In a population of individuals experienced with drugs of abuse, a single dose of 400 mg of bupropion hydrochloride produced mild amphetamine-like activity as compared to placebo on the Morphine-Benzedrine Subscale of the Addiction Research Center Inventories (ARCI), and a score intermediate between placebo and amphetamine on the Liking Scale of the ARCI. These scales measure general feelings of euphoria and drug desirability.
Findings in clinical trials, however, are not known to reliably predict the abuse potential of drugs. Nonetheless, evidence from single-dose studies does suggest that the recommended daily dosage of bupropion when administered in divided doses is not likely to be especially reinforcing to amphetamine or stimulant abusers. However, higher doses that could not be tested because of the risk of seizure might be modestly attractive to those who abuse stimulant drugs.
Studies in rodents and primates have shown that bupropion exhibits some pharmacologic actions common to psychostimulants. In rodents, it has been shown to increase locomotor activity, elicit a mild stereotyped behavioral response, and increase rates of responding in several schedule-controlled behavior paradigms. In primate models to assess the positive reinforcing effects of psychoactive drugs, bupropion was self-administered intravenously. In rats, bupropion produced amphetamine-like and cocaine-like discriminative stimulus effects in drug discrimination paradigms used to characterize the subjective effects of psychoactive drugs.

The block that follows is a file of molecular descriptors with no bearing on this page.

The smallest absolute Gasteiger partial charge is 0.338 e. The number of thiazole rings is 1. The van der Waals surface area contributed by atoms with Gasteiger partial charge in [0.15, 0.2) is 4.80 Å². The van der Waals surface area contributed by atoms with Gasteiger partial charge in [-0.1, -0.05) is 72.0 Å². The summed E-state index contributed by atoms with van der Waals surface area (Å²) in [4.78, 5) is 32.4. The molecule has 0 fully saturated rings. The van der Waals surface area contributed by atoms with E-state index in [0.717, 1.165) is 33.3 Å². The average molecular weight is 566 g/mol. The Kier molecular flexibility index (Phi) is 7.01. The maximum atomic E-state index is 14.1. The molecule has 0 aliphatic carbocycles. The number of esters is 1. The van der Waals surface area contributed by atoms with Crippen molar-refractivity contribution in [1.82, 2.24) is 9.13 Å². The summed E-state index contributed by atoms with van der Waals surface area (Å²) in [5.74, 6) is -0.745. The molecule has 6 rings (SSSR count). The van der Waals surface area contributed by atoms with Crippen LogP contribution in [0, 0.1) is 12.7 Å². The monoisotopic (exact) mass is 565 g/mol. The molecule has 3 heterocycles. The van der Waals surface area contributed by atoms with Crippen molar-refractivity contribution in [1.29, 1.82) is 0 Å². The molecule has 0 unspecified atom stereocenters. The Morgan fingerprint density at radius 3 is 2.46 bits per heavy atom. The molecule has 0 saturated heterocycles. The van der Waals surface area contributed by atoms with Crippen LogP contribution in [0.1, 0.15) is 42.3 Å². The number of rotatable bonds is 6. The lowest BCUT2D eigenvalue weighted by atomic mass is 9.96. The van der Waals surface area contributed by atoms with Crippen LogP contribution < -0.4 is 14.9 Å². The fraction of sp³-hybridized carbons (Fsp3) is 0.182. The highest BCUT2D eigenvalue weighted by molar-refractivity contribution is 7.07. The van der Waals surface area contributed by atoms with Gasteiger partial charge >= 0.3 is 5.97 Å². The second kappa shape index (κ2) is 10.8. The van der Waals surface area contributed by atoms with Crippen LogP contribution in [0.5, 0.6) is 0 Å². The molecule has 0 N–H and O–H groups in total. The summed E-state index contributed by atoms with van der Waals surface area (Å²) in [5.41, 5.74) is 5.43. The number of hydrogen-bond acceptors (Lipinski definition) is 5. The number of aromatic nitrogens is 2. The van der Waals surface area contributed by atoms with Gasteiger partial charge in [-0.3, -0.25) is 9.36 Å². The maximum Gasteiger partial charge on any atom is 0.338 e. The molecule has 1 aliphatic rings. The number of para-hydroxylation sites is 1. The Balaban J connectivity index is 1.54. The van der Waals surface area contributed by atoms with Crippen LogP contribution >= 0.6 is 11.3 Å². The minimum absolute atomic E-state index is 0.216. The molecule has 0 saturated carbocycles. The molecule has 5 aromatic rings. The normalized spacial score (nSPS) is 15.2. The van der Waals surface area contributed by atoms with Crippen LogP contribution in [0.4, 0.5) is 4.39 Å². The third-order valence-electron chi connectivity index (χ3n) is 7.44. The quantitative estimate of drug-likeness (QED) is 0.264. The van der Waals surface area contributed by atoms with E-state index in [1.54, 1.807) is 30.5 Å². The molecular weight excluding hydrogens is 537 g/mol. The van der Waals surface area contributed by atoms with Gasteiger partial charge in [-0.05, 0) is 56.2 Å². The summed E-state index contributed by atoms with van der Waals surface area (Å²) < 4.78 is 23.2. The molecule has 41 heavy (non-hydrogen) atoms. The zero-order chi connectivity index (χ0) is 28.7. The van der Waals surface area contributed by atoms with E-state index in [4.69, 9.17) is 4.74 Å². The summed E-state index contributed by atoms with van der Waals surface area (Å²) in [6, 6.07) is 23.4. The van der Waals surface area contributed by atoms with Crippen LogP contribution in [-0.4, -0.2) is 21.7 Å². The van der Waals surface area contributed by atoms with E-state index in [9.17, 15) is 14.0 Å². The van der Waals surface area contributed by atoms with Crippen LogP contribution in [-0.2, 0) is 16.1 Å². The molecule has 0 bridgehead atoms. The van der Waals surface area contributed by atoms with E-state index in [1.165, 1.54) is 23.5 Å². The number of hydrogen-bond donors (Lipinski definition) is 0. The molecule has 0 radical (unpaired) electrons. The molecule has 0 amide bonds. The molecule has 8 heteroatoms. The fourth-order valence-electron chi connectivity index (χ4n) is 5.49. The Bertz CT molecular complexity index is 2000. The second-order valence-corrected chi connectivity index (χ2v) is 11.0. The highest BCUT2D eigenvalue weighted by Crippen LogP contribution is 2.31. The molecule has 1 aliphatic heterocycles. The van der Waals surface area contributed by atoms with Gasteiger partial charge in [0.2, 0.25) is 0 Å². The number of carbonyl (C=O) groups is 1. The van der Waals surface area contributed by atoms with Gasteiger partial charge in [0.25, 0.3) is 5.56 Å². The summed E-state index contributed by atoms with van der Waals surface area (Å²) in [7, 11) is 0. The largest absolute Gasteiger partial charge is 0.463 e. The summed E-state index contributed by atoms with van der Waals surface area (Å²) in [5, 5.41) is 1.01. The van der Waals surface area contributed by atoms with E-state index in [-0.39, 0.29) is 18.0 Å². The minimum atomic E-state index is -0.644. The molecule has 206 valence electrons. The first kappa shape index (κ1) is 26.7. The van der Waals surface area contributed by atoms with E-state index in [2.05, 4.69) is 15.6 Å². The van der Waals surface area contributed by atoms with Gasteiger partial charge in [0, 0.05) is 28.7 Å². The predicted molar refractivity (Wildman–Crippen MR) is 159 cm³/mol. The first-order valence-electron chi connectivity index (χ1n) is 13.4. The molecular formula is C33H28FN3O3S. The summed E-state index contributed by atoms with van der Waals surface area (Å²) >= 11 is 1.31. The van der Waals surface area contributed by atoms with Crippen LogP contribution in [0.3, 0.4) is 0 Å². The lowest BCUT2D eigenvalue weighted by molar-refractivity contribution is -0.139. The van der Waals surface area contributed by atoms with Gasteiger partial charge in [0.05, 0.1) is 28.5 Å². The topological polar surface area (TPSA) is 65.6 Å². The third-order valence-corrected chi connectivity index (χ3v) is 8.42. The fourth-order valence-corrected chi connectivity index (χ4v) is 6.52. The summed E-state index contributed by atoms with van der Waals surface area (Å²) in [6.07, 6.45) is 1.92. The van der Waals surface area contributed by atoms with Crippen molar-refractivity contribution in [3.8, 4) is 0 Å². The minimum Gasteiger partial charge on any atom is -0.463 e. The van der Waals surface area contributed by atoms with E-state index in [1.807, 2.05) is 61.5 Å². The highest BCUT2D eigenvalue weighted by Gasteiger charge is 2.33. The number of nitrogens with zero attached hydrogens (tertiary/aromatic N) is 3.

10.1 Human Overdose Experience
Overdoses of up to 30 g or more of bupropion have been reported. Seizure was reported in approximately one third of all cases. Other serious reactions reported with overdoses of bupropion alone included hallucinations, loss of consciousness, sinus tachycardia, and ECG changes such as conduction disturbances or arrhythmias. Fever, muscle rigidity, rhabdomyolysis, hypotension, stupor, coma, and respiratory failure have been reported mainly when bupropion was part of multiple drug overdoses.
Although most patients recovered without sequelae, deaths associated with overdoses of bupropion alone have been reported in patients ingesting large doses of the drug. Multiple uncontrolled seizures, bradycardia, cardiac failure, and cardiac arrest prior to death were reported in these patients.